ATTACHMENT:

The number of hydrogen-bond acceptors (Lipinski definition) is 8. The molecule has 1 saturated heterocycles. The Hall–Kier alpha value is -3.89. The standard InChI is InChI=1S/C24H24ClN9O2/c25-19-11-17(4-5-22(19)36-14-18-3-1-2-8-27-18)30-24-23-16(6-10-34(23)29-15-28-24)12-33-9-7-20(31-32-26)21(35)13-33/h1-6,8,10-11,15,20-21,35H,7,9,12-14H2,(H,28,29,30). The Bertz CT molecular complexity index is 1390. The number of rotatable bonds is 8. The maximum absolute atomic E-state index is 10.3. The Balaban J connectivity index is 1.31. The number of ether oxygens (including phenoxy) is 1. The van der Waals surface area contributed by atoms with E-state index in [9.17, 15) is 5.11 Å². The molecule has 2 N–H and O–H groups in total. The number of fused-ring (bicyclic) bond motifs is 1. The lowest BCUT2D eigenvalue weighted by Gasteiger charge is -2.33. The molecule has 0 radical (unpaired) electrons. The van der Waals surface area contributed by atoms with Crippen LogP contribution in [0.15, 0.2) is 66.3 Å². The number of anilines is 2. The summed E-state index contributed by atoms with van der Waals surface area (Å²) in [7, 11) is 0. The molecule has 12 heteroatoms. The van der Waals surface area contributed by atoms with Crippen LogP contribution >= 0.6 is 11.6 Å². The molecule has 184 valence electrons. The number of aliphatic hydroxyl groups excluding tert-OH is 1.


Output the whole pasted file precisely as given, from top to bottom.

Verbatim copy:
The number of hydrogen-bond acceptors (Lipinski definition) is 8. The molecule has 1 saturated heterocycles. The Hall–Kier alpha value is -3.89. The standard InChI is InChI=1S/C24H24ClN9O2/c25-19-11-17(4-5-22(19)36-14-18-3-1-2-8-27-18)30-24-23-16(6-10-34(23)29-15-28-24)12-33-9-7-20(31-32-26)21(35)13-33/h1-6,8,10-11,15,20-21,35H,7,9,12-14H2,(H,28,29,30). The Bertz CT molecular complexity index is 1390. The number of rotatable bonds is 8. The maximum absolute atomic E-state index is 10.3. The Balaban J connectivity index is 1.31. The number of ether oxygens (including phenoxy) is 1. The van der Waals surface area contributed by atoms with E-state index in [9.17, 15) is 5.11 Å². The molecule has 2 N–H and O–H groups in total. The number of fused-ring (bicyclic) bond motifs is 1. The lowest BCUT2D eigenvalue weighted by Gasteiger charge is -2.33. The molecule has 0 radical (unpaired) electrons. The van der Waals surface area contributed by atoms with Crippen LogP contribution in [0.15, 0.2) is 66.3 Å². The number of anilines is 2. The summed E-state index contributed by atoms with van der Waals surface area (Å²) in [7, 11) is 0. The molecule has 12 heteroatoms. The van der Waals surface area contributed by atoms with Crippen LogP contribution >= 0.6 is 11.6 Å². The molecule has 184 valence electrons. The number of aliphatic hydroxyl groups excluding tert-OH is 1.